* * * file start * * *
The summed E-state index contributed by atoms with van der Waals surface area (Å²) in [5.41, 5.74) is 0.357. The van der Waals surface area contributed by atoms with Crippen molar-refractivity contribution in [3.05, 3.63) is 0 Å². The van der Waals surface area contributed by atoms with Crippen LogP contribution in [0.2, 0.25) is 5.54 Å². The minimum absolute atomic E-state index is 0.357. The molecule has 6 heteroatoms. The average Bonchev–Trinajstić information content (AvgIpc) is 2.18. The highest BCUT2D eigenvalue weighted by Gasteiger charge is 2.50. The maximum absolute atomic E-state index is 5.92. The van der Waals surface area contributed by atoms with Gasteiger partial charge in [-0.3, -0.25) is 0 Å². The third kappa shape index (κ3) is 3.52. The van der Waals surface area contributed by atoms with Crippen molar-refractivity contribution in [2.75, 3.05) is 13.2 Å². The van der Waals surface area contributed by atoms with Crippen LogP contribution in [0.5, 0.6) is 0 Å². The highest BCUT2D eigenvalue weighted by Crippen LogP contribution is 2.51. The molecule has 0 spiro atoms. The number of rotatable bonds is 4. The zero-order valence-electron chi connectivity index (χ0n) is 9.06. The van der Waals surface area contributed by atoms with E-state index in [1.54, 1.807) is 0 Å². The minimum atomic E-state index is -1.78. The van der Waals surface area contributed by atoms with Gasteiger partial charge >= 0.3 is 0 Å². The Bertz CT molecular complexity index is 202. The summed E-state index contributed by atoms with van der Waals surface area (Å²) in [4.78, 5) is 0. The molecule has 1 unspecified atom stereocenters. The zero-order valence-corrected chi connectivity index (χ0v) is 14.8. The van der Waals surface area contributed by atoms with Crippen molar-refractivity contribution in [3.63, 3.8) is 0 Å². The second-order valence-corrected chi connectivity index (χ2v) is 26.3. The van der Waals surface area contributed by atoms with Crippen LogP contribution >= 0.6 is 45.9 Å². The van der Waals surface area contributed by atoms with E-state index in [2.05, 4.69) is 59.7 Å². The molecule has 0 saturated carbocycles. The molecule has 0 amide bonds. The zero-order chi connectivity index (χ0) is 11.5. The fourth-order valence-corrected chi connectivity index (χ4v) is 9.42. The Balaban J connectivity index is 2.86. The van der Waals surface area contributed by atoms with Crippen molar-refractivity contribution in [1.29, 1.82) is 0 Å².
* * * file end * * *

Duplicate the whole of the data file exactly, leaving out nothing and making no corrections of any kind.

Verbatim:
The summed E-state index contributed by atoms with van der Waals surface area (Å²) in [5.41, 5.74) is 0.357. The van der Waals surface area contributed by atoms with Crippen molar-refractivity contribution in [3.05, 3.63) is 0 Å². The van der Waals surface area contributed by atoms with Crippen LogP contribution in [0.2, 0.25) is 5.54 Å². The minimum absolute atomic E-state index is 0.357. The molecule has 6 heteroatoms. The average Bonchev–Trinajstić information content (AvgIpc) is 2.18. The highest BCUT2D eigenvalue weighted by Gasteiger charge is 2.50. The maximum absolute atomic E-state index is 5.92. The van der Waals surface area contributed by atoms with Gasteiger partial charge in [-0.3, -0.25) is 0 Å². The third kappa shape index (κ3) is 3.52. The van der Waals surface area contributed by atoms with Crippen molar-refractivity contribution in [2.75, 3.05) is 13.2 Å². The van der Waals surface area contributed by atoms with Crippen LogP contribution in [0.5, 0.6) is 0 Å². The highest BCUT2D eigenvalue weighted by Crippen LogP contribution is 2.51. The molecule has 0 spiro atoms. The number of rotatable bonds is 4. The zero-order valence-electron chi connectivity index (χ0n) is 9.06. The van der Waals surface area contributed by atoms with E-state index in [1.54, 1.807) is 0 Å². The minimum atomic E-state index is -1.78. The van der Waals surface area contributed by atoms with Gasteiger partial charge >= 0.3 is 0 Å². The Bertz CT molecular complexity index is 202. The summed E-state index contributed by atoms with van der Waals surface area (Å²) in [4.78, 5) is 0. The molecule has 1 unspecified atom stereocenters. The zero-order valence-corrected chi connectivity index (χ0v) is 14.8. The van der Waals surface area contributed by atoms with Crippen molar-refractivity contribution in [3.63, 3.8) is 0 Å². The second-order valence-corrected chi connectivity index (χ2v) is 26.3. The van der Waals surface area contributed by atoms with Crippen LogP contribution >= 0.6 is 45.9 Å². The van der Waals surface area contributed by atoms with E-state index in [2.05, 4.69) is 59.7 Å². The molecule has 0 saturated carbocycles. The molecule has 0 amide bonds. The zero-order chi connectivity index (χ0) is 11.5. The fourth-order valence-corrected chi connectivity index (χ4v) is 9.42. The Balaban J connectivity index is 2.86. The van der Waals surface area contributed by atoms with Crippen molar-refractivity contribution in [1.29, 1.82) is 0 Å².